This temple, rebuilt after the 1755 Earthquake, followed the Pombaline model, characterised by a neoclassical geometrism. In the interior, stands out the vividness of colours provided by natural light that enters abundantly through the windows, falling on the marbles of the walls and on the marbled stuccos, harmoniously dominated by blue, red and ochre. Contemporarily, this church, once designated as the heart of the city, offers a permanent place of adoration of the Blessed Sacrament.
In the life of the Little Shepherds, as Sister Lucia reminds us in her dialogue with Our Lady in the Apparition of 13 May, their love for the Blessed Sacrament is very present:
“– Then you are going to have much to suffer, but the grace of God will be your comfort.
As she pronounced these last words “...the grace of God will be your comfort”, Our Lady opened her hands for the first time, communicating to us a light so intense that, as it streamed from her hands, its rays penetrated our hearts and the innermost depths of our souls, making us see ourselves in God, Who was that light, more clearly than we see ourselves in the best of mirrors. Then, moved by an interior impulse that was also communicated to us, we fell on our knees, repeating in our hearts:
– O most Holy Trinity, I adore You. My God, my God, I love You in the Most Blessed Sacrament”.
The church was erected on the site where Saint Anthony was born. He travelled the world as a preacher, having died in Padua. The current temple was built in 1757, in the Baroque and Neoclassical styles, on the site of a chapel dating from the 15th Century. Its noteworthy elements include the image of the Patron Saint, which survived the 1755 earthquake, the crypt on the place where the Saint was born, the paintings by Pedro Alexandrino and the Museum. Pope Saint John Paul II visited the church in 1982.
The dedication of the mother church of the Patriarchate of Lisbon, under the invocation of Saint Mary Major (Santa Maria Maior), took place in 1147 after the reconquest of the city against the Moorish. The Cathedral shows Romanesque and Gothic style characteristics, complemented with interventions carried out in the course of centuries, notably Baroque and Neoclassical interventions, having undergone profound reintegration works in mid-20th Century. Emphasis should be given to the Romanesque façade with two towers, portico and rose window; the Bartolomeu de Joanes Gothic chapel; the irregular Gothic cloister with archaeological remains of different periods; the ambulatory with its radiating chapels; the Nativity by Machado de Castro; and other spaces like the sacristy, the Patriarch’s private room and the treasury, with a rich collection of gold pieces and ecclesiastic garments. Saint Anthony of Lisbon, or of Padua, was baptised in this Baptismal Font in 1195.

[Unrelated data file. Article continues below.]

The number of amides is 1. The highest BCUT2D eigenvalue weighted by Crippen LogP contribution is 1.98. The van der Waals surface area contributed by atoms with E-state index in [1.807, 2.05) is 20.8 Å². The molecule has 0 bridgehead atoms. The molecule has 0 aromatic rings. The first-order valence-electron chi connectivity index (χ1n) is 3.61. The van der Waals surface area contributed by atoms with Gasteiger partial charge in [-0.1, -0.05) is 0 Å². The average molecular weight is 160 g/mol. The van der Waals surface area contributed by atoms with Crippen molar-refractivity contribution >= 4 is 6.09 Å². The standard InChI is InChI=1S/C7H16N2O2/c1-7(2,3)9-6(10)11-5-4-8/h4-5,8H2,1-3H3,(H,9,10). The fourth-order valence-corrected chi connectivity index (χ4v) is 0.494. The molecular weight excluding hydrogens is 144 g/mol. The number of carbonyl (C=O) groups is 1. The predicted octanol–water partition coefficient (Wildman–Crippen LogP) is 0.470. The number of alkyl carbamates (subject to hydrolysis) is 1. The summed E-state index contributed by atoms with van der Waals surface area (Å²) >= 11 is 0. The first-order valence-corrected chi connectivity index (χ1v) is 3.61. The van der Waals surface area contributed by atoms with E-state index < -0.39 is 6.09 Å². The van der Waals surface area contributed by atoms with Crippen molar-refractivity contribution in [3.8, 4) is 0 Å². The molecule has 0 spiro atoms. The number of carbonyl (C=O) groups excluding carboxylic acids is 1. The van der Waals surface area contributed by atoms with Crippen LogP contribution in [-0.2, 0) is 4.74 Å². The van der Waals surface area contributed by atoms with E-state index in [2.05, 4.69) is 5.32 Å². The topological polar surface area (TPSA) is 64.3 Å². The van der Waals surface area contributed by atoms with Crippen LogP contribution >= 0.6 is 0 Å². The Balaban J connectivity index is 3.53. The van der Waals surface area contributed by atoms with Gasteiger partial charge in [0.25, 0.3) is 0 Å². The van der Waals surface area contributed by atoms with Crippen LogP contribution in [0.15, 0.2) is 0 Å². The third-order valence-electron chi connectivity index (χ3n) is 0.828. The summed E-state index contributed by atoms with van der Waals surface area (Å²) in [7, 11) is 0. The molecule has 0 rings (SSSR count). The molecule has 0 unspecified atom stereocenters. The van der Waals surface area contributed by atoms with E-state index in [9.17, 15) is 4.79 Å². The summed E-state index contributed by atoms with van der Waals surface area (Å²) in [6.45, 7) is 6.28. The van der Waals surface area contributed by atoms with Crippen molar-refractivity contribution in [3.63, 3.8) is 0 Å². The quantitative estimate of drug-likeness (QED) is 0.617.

The present church was the result of the reconstruction, after the 1755 Earthquake, of the old Church of Our Lady of the Misericórdia of Lisbon, the first seat of the Misericórdia in the country. It façade is, along with the Jerónimos Monastery and the Belém Tower, one of the best examples of the Manueline style in Lisbon. Inside, the chancel stands out, in the place of the former side chapel of the Holy Spirit, built in 1594. It houses the 16th century image of Our Lady of Restelo, before which the Portuguese sailors prayed before departing to the maritime discoveries of a new world.
In the Apparition of 13 October, Lucia reminds us in her memoirs that the words “most deeply engraved upon my heart were those of the request made by our Heavenly Mother:
“– Do not offend Our Lord and God anymore, because He is already so much offended.
How loving a complaint, how tender a request! Who will grant me to make it echo through the whole world, so that all the children of Our Mother in Heaven may hear the sound of Her voice!”.
The church of Our Lady of Fatima, dedicated on 13 October 1938, 21 years after the last apparition of the Virgin in Cova da Iria, is an example of the combination between art and Christian spirituality. When it was built, the church provoked “a lot of controversy”, leading to the intervention of the Cardinal Patriarch of Lisbon, Manuel Gonçalves Cerejeira (1888-1977), who defended the architects, led by Porfírio Pardal Monteiro, and the artists, among them Almada Negreiros and Leopoldo de Almeida.
The images of Our Lady of Fatima and the Shepherds that are exhibited next to the altar were made by Leopoldo de Almeida (1898-1975), one of the most striking figures of Portuguese sculpture in the 20th century and, in particular, one of the best expressions of the official modern statuary in the art of the 20th century in Portugal.